Later, I developed a love for cooking, and this little recipe book has become more important to me than I ever thought it would. Some of my all time favorite recipes are in it. Treats I've baked for my family for years and years would be lost if I ever lost this little book. Since that's the case, I decided to write them here, and hope that with this blog post they will never be lost. 

This first one is an AMAZING cookie recipe. They are called "tea cakes" by name but some people argue that they are just sugar cookies. I'll tell you though...they are NOT just any old sugar cookie. They're thin crispy discs of sugary heaven. A little less sweet than a typical sugar cookie, but to me...even better. I have no idea who Betty is, but apparently these are her tea cakes. My Nanny said someone she knew (probably Betty) had these baked for them after school and they loved them. She always told me I could never eat just one, and she was right!


Betty's Tea Cakes

1)
 - 2 Sticks of butter (melted)
- 1 cup oil
-1 cup sugar (white)
-1 cup confectioners sugar
- 2 eggs
- 1 tsp vanilla

2)
- 4 cups all purpose flour
- 1 tsp. baking soda
- 1 tsp. cream of tartar


Directions:
Mix wet ingredients together in a large bowl (section 1) and the dry ingredients together in a separate smaller bowl (section 2). Mix the dry ingredients in the wet ingredients a little at a time, mixing each section of dry ingredients in fully before adding the next portion. (I do it in three equal parts.) Let the dough sit in the refrigerator for about 30 minutes to an hour to firm up for a bit. Roll into balls and press flat onto an un-greased cookie sheet. ( I use my fingers but you can also use the bottom of a glass or wax paper). Bake at 350 until the edges are slightly brown. I like to sprinkle extra sugar on the top right before baking.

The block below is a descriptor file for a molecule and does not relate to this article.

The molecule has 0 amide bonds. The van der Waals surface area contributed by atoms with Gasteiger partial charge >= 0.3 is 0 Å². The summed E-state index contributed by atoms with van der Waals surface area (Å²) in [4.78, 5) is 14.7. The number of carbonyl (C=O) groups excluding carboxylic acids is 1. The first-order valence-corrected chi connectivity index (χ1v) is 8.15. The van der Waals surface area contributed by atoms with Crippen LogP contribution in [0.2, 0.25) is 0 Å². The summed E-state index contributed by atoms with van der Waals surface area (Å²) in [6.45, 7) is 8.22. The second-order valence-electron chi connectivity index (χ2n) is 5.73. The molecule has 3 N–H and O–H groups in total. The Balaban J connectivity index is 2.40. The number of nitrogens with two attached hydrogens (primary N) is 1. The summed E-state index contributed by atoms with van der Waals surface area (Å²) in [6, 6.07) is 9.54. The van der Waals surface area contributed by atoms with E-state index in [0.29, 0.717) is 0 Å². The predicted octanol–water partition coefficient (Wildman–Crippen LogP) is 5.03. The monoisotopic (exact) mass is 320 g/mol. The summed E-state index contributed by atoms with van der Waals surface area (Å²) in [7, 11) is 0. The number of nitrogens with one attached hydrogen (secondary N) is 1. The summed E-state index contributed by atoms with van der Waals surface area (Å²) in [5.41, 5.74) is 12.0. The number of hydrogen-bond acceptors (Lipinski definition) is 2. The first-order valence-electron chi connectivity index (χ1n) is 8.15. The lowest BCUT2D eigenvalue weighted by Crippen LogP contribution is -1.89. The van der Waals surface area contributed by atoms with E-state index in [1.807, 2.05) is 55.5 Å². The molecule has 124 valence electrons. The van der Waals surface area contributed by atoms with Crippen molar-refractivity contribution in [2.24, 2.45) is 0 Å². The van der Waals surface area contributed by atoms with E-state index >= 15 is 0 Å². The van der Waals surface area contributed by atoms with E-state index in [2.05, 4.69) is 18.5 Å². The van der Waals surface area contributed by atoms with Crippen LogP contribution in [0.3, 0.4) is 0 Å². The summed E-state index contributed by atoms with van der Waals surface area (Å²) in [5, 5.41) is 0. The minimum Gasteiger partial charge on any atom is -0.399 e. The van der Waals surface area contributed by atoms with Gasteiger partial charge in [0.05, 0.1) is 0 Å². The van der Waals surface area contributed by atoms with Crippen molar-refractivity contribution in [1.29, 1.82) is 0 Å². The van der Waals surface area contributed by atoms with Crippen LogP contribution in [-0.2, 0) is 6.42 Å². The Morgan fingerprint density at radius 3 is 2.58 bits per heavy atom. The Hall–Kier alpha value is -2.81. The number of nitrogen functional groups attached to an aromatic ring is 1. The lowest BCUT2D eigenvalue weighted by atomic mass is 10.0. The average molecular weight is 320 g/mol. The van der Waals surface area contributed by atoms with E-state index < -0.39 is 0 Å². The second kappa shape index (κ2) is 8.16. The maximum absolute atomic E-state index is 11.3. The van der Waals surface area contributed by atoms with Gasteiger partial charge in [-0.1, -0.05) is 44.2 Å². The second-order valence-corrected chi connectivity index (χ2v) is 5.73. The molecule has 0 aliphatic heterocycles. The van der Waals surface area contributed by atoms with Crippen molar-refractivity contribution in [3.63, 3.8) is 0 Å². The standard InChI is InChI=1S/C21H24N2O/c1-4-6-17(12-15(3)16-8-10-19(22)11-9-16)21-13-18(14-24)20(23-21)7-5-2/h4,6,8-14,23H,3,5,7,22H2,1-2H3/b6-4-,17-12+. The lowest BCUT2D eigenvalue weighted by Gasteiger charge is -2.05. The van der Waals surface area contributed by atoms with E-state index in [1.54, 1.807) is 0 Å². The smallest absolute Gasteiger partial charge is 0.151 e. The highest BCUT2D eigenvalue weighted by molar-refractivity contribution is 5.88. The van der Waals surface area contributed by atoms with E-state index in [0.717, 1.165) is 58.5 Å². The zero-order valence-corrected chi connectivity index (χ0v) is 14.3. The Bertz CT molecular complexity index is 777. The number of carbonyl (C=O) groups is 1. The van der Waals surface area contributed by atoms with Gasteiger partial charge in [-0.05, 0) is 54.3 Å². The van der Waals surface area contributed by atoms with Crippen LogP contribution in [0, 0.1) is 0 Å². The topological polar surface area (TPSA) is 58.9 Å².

Okay this next one is another one I've made so many times. My family oohs and aahs over this one. If you ever REALLY want to impress people...make these dinner rolls. It takes a while, but it's worth it. Most of it is not a lot of work it just takes time.




Sweet Dinner Rolls

1/2 cup water
1/2 cup milk
1 egg
1/3 cup softened butter
1/3 cup white sugar
1 tsp salt
3 3/4 cups all purpose flour
1 pk active dry yeast

Directions: Put the milk, egg, and 1/3 cup of un-melted butter in a saucepan. (You can leave the butter out and melt it separately, but I find it easier just to do it all together.) You want to scald it...so put it over high heat and watch it closely. You want it hot but not boiling. In the pot of your bread maker, pour the hot liquid and butter in first, then the egg, sugar, salt ( I put two teaspoons). Then add the flour, and make a little well in the top of the flour. Pour in the yeast in the little well. Turn it on the dough setting, and make sure to check it to ensure that its mixing in properly. Sometimes you need another drop or two of water, but be sure to only a drop. 

When it comes out of the bread maker, roll it around in a large bowl coated with Crisco. Put a kitchen towel over it and set in a warm dry place. When it doubles in size, punch it down and let it rise a second time. Each time till take about an hour or so. Then you'll separate the dough in two halves. Roll each half out in a circle, and cut each circle into eight slices. Roll the triangles from the large end to the tip (like a crescent roll) and then place on a baking sheet. Put the towel back over the rolls and set them back in the warm dry place. When they have risen a third time, bake at 350 (sometimes I lower it to 300 if they get too brown too fast), and bake until golden brown. They are the best dinner rolls on the planet. The BEST!